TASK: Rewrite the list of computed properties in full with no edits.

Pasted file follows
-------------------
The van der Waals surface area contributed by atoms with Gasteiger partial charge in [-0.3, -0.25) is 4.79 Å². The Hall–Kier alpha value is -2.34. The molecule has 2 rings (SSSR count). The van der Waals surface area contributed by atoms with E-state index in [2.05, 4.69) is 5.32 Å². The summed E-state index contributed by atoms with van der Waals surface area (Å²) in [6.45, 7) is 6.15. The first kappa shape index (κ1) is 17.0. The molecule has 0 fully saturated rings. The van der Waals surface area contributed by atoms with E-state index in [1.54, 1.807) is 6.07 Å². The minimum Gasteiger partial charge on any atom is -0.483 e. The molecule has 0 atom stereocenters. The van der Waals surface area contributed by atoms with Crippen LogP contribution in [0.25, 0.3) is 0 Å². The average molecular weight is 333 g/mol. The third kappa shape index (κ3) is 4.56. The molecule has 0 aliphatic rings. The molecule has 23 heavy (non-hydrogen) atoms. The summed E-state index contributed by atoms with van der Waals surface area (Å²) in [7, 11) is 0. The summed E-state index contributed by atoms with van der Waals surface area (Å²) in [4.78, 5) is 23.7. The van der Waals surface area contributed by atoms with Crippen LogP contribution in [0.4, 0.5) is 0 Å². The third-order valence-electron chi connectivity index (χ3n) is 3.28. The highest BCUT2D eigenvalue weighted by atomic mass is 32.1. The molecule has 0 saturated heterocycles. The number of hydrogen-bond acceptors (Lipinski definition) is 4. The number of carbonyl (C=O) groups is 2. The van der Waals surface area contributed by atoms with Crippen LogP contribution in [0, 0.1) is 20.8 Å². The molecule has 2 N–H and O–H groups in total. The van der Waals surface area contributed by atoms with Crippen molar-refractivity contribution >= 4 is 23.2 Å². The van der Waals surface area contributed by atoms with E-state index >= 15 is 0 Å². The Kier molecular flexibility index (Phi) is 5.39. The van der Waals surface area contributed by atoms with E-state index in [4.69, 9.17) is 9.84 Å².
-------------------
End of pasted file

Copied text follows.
The van der Waals surface area contributed by atoms with Gasteiger partial charge in [-0.3, -0.25) is 4.79 Å². The Hall–Kier alpha value is -2.34. The molecule has 2 rings (SSSR count). The van der Waals surface area contributed by atoms with E-state index in [2.05, 4.69) is 5.32 Å². The summed E-state index contributed by atoms with van der Waals surface area (Å²) in [6.45, 7) is 6.15. The first kappa shape index (κ1) is 17.0. The molecule has 0 fully saturated rings. The van der Waals surface area contributed by atoms with E-state index in [1.54, 1.807) is 6.07 Å². The minimum Gasteiger partial charge on any atom is -0.483 e. The molecule has 0 atom stereocenters. The van der Waals surface area contributed by atoms with Crippen LogP contribution in [0.25, 0.3) is 0 Å². The average molecular weight is 333 g/mol. The third kappa shape index (κ3) is 4.56. The molecule has 0 aliphatic rings. The molecule has 23 heavy (non-hydrogen) atoms. The summed E-state index contributed by atoms with van der Waals surface area (Å²) in [7, 11) is 0. The summed E-state index contributed by atoms with van der Waals surface area (Å²) in [4.78, 5) is 23.7. The van der Waals surface area contributed by atoms with Crippen LogP contribution in [0.4, 0.5) is 0 Å². The third-order valence-electron chi connectivity index (χ3n) is 3.28. The highest BCUT2D eigenvalue weighted by atomic mass is 32.1. The molecule has 0 saturated heterocycles. The number of hydrogen-bond acceptors (Lipinski definition) is 4. The number of carbonyl (C=O) groups is 2. The van der Waals surface area contributed by atoms with Crippen LogP contribution in [0, 0.1) is 20.8 Å². The molecule has 2 N–H and O–H groups in total. The van der Waals surface area contributed by atoms with Crippen molar-refractivity contribution >= 4 is 23.2 Å². The van der Waals surface area contributed by atoms with E-state index >= 15 is 0 Å². The Kier molecular flexibility index (Phi) is 5.39. The van der Waals surface area contributed by atoms with E-state index in [4.69, 9.17) is 9.84 Å².